Voters are justly cautious when asked to impose a tax on themselves and their neighbors.
In Snohomish County, 54 percent approved a sales tax increase to upgrade the countywide emergency radio system crucial to the work of first responders. But statewide, 55 percent voted to head off local governments from even considering a tax on sugary soft drinks, and 56 percent rejected Initiative 1631, which would have charged a tax on carbon emissions.
Technically, I-1631 sought to establish a fee, rather than a tax, because the revenue it would have raised would not have gone into the state’s general fund but would have directly supported a range of projects and programs to promote and develop alternative energy technologies and other carbon-reduction efforts.
Right or wrong, the campaign against the initiative targeted it as a tax that while paid by polluting industries would be largely passed on to consumers; a regressive tax at that, which would hit the state’s lower- and middle-income families the hardest. It was a difficult argument to counter.
Supporters and opponents differed on how much the costs for gas and heating were likely to increase, but any uncertainty in the minds of voters is usually enough to convince them to stick with the status quo when considering an initiative.
Even so, the oil industry and its refineries, which stood to pay heavily under the carbon fee — $15 a ton in the first year and increasing $2 a ton each year until reaching a set carbon-reduction goal — took no chances and bankrolled a record-setting $31.5 million campaign against I-1631, paid chiefly by oil companies, including BP America, Phillips 66 and Andeavor. For comparison, supporters of I-1631 raised about half as much, nearly $16 million to counter the oil industry’s message.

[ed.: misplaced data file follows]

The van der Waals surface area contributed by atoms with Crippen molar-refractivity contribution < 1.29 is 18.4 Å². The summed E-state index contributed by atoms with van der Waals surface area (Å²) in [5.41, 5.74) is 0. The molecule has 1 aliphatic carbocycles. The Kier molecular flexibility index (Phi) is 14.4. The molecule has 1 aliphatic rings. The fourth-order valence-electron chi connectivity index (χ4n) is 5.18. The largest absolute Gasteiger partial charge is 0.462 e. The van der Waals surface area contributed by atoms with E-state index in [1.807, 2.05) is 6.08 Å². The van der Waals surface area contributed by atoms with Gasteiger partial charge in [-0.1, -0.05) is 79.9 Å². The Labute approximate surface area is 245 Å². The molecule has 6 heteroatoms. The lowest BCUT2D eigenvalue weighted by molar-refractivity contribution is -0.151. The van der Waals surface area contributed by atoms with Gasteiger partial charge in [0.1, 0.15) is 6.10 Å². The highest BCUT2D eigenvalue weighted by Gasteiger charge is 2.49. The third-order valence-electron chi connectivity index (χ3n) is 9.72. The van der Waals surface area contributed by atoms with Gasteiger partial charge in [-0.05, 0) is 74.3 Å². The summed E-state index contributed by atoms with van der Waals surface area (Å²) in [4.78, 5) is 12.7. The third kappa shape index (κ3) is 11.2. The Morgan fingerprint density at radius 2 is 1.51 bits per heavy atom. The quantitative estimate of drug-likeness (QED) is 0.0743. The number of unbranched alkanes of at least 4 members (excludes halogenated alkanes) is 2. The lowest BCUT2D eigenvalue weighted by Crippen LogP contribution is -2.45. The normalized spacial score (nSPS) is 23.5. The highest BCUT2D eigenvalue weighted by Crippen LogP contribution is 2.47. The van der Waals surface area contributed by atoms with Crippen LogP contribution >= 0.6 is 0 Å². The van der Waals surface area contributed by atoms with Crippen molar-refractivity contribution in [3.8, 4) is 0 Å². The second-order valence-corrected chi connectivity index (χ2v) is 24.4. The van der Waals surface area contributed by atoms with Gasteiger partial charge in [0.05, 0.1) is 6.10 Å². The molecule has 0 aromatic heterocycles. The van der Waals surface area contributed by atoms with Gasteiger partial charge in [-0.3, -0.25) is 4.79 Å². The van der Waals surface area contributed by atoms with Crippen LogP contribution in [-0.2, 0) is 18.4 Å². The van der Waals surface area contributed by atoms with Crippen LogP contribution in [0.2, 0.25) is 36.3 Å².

That $31.5 million sum — and the argument that consumers would pay and not polluters — should tell voters that the oil companies were less worried about families’ pocketbooks and more concerned that the initiative might do as it aimed to reduce carbon emissions by reducing the consumption of fossil fuels and fund development of renewable — and competing — energy resources.
I-1631’s loss at the ballot box, however, shouldn’t be interpreted as a lack of support for the need to address the effects of carbon emissions on the state’s air quality, on the environment and on climate change itself.
An interactive map by the Yale Program on Climate Change Communication, shows that: a majority of Washington state residents believe climate change is mostly caused by human activities; 71 percent trust climate scientists about global warming; 60 percent are concerned about climate change; 76 percent want carbon dioxide regulated as a pollutant; and 82 percent want funding for research into renewable energy sources.
Nor should the initiative’s defeat keep state lawmakers from considering legislation that would fund the types of programs and efforts that I-1631 would have supported, as well as carbon pricing itself. The Legislature should again take up Senate Bill 6230 — the sponsors for which included the region’s Sens. Guy Palumbo, D-Maltby; John McCoy, D-Tulalip; and Marko Liias, D-Everett — which would have established a similar carbon fee and funding for carbon-reduction efforts.
Opponents of I-1631 are on the record as saying they agreed with the need for a reduction in carbon emissions. Nor did they dismiss consideration of some form of carbon pricing; their stated reasons were based on what they considered to be a flawed proposal that didn’t treat all polluters equally and was not accountable to the public, arguing that a better plan was needed.
Washington state residents — and lawmakers — should hold the No on I-1631 campaign to its stated support for that better proposal.
The campaign and its oil industry contributors could start by donating to that effort with a dollar-for-dollar match of their ad campaign against I-1631. A $31.5 million fund, including money for a public education campaign on the benefits of carbon reduction and ways to achieve it, could prove very effective.